What All Lenses Have In Common
A lens may be made of glass, plastic or some space age material. This will be true no matter where they are found: eyeglasses, binoculars or cameras. In addition, some lenses have coatings to improve their optics. Dust is the enemy of every lens. It consists of silica, among other materials. Think of silica as microscopic rocks which will scratch your lenses if not removed properly and carefully. Fingerprints accumulate on glass of all kinds. You should never try to clean a lens with paper towels or tissues. These paper items are made from wood pulp which can easily scratch a delicate surface. You should not breathe on your eyeglasses and rub them with your shirt tail.
Your glasses should be cleaned every day. Start by washing your hands to remove any dirt or lotions that might smear your lenses. Then rinse the glasses under lukewarm tap water. Be sure the water is not too hot. Use a tiny amount of dishwashing liquid on your fingers to clean the lens, the nose piece and the side pieces. Pay special attention to the area that sits on or behind your ears to remove body oils. Rinse under gently running water. Then use a lint free cloth to dry the glasses. You can find microfiber cloths which are specially made for this purpose at any optical shop. Never launder these cloths with dryer sheets because they leave a residue that can smear your lens.
The lens in a binocular is particularly fragile. It has a special coating that provides a clear view. As with all lenses, the first step is to remove all the dust. Do not blow on them as this can leave microscopic droplets which can damage the coating. Use the brush end of a lens cleaning pen to gently loosen dust. Hold the binoculars upside down so the dust can simply fall out. You may also choose to use canned air which can be found at a camera store.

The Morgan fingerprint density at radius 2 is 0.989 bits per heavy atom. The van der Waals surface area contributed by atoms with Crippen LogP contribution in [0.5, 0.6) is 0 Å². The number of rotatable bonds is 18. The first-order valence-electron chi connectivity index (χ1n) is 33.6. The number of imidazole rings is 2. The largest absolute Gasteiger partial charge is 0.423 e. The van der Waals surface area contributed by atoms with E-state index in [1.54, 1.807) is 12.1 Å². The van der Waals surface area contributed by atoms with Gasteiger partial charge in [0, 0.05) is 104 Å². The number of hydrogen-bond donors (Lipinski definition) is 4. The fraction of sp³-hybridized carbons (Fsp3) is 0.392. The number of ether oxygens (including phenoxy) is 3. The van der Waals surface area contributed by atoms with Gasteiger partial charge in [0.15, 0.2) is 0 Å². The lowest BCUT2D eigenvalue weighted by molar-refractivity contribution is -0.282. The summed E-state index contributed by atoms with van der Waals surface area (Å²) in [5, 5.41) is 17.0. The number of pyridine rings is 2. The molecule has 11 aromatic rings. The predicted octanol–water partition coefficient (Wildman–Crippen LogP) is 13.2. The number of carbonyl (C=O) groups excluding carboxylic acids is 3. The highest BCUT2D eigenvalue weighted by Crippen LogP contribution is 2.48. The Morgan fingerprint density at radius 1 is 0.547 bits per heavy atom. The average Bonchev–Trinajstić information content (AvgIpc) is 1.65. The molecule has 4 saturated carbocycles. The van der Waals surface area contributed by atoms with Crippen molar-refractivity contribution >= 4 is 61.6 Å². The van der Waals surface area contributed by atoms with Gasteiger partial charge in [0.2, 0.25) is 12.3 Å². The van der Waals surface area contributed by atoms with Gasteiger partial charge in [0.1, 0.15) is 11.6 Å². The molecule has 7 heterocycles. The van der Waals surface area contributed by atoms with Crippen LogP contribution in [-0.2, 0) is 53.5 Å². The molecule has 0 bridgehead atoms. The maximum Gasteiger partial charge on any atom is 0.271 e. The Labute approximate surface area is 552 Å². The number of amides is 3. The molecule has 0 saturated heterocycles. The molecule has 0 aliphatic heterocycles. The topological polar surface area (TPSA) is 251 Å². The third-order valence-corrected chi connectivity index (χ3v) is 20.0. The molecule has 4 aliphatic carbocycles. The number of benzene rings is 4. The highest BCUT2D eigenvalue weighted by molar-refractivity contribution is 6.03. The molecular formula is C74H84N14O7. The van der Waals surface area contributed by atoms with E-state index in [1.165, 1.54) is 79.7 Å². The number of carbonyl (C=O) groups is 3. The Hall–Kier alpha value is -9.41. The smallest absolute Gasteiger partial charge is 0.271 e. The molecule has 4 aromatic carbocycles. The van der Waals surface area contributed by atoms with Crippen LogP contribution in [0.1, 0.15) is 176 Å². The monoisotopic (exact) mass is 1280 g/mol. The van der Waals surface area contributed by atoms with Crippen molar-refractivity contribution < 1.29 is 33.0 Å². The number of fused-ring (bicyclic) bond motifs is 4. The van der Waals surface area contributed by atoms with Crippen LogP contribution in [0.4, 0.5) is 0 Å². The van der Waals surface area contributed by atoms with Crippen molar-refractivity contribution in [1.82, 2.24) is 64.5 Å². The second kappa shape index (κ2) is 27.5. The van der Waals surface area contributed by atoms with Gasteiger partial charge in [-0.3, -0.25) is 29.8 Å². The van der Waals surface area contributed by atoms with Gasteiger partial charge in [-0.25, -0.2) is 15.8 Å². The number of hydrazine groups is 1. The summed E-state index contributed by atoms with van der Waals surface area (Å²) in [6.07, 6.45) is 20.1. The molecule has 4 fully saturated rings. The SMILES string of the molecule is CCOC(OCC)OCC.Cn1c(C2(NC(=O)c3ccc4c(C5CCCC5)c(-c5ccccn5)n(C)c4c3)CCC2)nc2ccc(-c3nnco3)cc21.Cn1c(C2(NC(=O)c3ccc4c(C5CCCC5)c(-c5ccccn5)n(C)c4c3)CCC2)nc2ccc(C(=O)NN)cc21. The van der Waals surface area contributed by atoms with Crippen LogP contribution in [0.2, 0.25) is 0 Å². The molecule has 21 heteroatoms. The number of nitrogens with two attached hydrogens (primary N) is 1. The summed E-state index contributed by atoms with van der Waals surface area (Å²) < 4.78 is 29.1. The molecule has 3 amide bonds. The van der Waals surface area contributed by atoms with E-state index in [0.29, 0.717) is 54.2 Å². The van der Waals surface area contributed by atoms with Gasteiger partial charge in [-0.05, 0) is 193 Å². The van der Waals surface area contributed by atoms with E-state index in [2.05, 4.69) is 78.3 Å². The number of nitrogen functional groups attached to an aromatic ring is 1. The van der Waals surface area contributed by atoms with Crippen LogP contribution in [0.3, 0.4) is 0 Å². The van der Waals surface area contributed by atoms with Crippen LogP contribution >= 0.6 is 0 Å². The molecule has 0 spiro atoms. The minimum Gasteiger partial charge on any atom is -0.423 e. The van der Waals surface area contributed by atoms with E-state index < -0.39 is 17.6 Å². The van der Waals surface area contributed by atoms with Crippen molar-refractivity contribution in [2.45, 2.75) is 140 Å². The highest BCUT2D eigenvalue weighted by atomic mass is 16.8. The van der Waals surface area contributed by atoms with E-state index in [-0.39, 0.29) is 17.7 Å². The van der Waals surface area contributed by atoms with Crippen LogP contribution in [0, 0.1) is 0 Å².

Once the dust has been removed, moisten a Q-tip with water or with a special solution made for binoculars. DO NOT use fluid made for cleaning eyeglasses or windows. I t may have an additive that will attack the coating of your lens. Once the lens is clean, wipe it with a special lens tissue, a microfiber lens cloth or a lint free soft cotton cloth. Be careful not to touch the lenses with your fingers. Always check the owner’s manual for specific instructions regarding your binoculars.
If you have moved up to a DSLR camera, you have probably spent a good deal of money. You will want to take great care of your expensive lenses. The key to a camera lens is not to clean it too often. You should take care to keep the lenses as clean as possible. Invest in a lens filter. This will form a barrier between the actual lens and the outside world. Then you will be cleaning the filter, not the lens. Always use lens caps on the front and the back of the lens.
First, use a blower, not compressed air. You will find a good blower at your camera shop. Then use a lens brush with camel hair bristles. Using lens cleaning tissues or a soft, clean microfiber cloth, gently rub the lens in a circular motion beginning at the center and working out to the perimeter.
Keep your camera bag clean as well. Use silica gel packets in the bottom of the bag to attract moisture that may get into the bag. Change out the packets regularly or they will absorb too much moisture.
Keeping all your lenses sparkling clean will give you a clearer outlook on the world! Now go take some beautiful photos. Take up bird watching. Read a good book and let Custom Maid clean your home for you while you relax. Call us at 499-8568 so we can help!
Editor’s Note: We originally published this article in July 2016. We have edited it for freshness, accuracy and comprehensiveness.